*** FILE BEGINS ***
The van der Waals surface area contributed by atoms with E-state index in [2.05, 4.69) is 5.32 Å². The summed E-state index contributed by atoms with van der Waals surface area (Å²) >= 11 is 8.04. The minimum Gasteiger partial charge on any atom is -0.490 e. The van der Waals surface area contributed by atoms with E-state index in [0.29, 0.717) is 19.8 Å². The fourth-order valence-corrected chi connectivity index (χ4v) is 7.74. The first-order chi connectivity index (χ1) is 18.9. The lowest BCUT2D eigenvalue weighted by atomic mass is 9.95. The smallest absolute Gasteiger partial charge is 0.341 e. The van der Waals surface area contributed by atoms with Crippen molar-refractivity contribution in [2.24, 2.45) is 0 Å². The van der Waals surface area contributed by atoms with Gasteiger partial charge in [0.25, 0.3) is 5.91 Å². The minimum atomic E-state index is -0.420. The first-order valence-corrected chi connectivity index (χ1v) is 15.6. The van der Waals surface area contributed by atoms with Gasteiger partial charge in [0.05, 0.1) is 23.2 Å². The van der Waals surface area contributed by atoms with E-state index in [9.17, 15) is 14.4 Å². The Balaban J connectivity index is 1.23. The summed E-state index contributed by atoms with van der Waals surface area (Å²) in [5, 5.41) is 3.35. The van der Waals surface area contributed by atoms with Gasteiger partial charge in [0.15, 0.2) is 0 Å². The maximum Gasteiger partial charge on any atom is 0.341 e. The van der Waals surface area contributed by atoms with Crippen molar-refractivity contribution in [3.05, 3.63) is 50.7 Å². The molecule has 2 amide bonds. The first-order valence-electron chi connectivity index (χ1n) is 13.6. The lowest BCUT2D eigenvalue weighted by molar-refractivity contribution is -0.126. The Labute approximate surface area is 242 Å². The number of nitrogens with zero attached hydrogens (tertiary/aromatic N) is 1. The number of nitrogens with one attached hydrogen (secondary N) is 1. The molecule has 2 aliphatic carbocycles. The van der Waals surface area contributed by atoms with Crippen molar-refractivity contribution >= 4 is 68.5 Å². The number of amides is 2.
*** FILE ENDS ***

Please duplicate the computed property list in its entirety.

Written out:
The van der Waals surface area contributed by atoms with E-state index in [2.05, 4.69) is 5.32 Å². The summed E-state index contributed by atoms with van der Waals surface area (Å²) >= 11 is 8.04. The minimum Gasteiger partial charge on any atom is -0.490 e. The van der Waals surface area contributed by atoms with E-state index in [0.29, 0.717) is 19.8 Å². The fourth-order valence-corrected chi connectivity index (χ4v) is 7.74. The first-order chi connectivity index (χ1) is 18.9. The lowest BCUT2D eigenvalue weighted by atomic mass is 9.95. The smallest absolute Gasteiger partial charge is 0.341 e. The van der Waals surface area contributed by atoms with Crippen molar-refractivity contribution in [2.24, 2.45) is 0 Å². The van der Waals surface area contributed by atoms with Gasteiger partial charge in [0.25, 0.3) is 5.91 Å². The minimum atomic E-state index is -0.420. The first-order valence-corrected chi connectivity index (χ1v) is 15.6. The van der Waals surface area contributed by atoms with Gasteiger partial charge in [0.05, 0.1) is 23.2 Å². The van der Waals surface area contributed by atoms with E-state index in [9.17, 15) is 14.4 Å². The Balaban J connectivity index is 1.23. The summed E-state index contributed by atoms with van der Waals surface area (Å²) in [5, 5.41) is 3.35. The van der Waals surface area contributed by atoms with Gasteiger partial charge in [0.15, 0.2) is 0 Å². The maximum Gasteiger partial charge on any atom is 0.341 e. The van der Waals surface area contributed by atoms with Crippen molar-refractivity contribution in [3.05, 3.63) is 50.7 Å². The molecule has 2 amide bonds. The first-order valence-electron chi connectivity index (χ1n) is 13.6. The lowest BCUT2D eigenvalue weighted by molar-refractivity contribution is -0.126. The Labute approximate surface area is 242 Å². The number of nitrogens with zero attached hydrogens (tertiary/aromatic N) is 1. The number of nitrogens with one attached hydrogen (secondary N) is 1. The molecule has 2 aliphatic carbocycles. The van der Waals surface area contributed by atoms with Crippen molar-refractivity contribution >= 4 is 68.5 Å². The number of amides is 2.